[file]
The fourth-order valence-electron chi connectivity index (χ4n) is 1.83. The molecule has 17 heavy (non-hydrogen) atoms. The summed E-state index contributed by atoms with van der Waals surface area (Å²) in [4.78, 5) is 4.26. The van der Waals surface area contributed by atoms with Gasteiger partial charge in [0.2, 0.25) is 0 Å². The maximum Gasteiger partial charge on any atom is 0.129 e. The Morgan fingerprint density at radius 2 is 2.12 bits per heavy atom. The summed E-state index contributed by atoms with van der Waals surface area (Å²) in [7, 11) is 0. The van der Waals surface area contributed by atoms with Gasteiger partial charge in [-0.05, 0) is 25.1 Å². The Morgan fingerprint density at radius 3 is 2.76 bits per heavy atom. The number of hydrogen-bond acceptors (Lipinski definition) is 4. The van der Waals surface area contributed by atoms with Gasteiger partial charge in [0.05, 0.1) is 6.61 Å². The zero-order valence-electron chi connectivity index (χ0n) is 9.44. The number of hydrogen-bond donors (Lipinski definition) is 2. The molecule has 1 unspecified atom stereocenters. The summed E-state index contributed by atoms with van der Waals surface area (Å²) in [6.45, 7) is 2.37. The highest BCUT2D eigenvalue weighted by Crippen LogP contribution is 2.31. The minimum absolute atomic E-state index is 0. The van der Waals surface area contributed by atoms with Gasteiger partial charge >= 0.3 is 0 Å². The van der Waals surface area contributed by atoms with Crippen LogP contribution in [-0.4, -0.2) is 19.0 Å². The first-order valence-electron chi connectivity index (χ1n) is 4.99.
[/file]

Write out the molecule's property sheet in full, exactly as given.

The fourth-order valence-electron chi connectivity index (χ4n) is 1.83. The molecule has 17 heavy (non-hydrogen) atoms. The summed E-state index contributed by atoms with van der Waals surface area (Å²) in [4.78, 5) is 4.26. The van der Waals surface area contributed by atoms with Gasteiger partial charge in [0.2, 0.25) is 0 Å². The maximum Gasteiger partial charge on any atom is 0.129 e. The Morgan fingerprint density at radius 2 is 2.12 bits per heavy atom. The summed E-state index contributed by atoms with van der Waals surface area (Å²) in [7, 11) is 0. The van der Waals surface area contributed by atoms with Gasteiger partial charge in [-0.05, 0) is 25.1 Å². The Morgan fingerprint density at radius 3 is 2.76 bits per heavy atom. The number of hydrogen-bond acceptors (Lipinski definition) is 4. The van der Waals surface area contributed by atoms with Gasteiger partial charge in [0.05, 0.1) is 6.61 Å². The zero-order valence-electron chi connectivity index (χ0n) is 9.44. The number of hydrogen-bond donors (Lipinski definition) is 2. The molecule has 1 unspecified atom stereocenters. The summed E-state index contributed by atoms with van der Waals surface area (Å²) in [6.45, 7) is 2.37. The highest BCUT2D eigenvalue weighted by Crippen LogP contribution is 2.31. The minimum absolute atomic E-state index is 0. The van der Waals surface area contributed by atoms with Gasteiger partial charge >= 0.3 is 0 Å². The van der Waals surface area contributed by atoms with Crippen LogP contribution in [-0.4, -0.2) is 19.0 Å². The first-order valence-electron chi connectivity index (χ1n) is 4.99.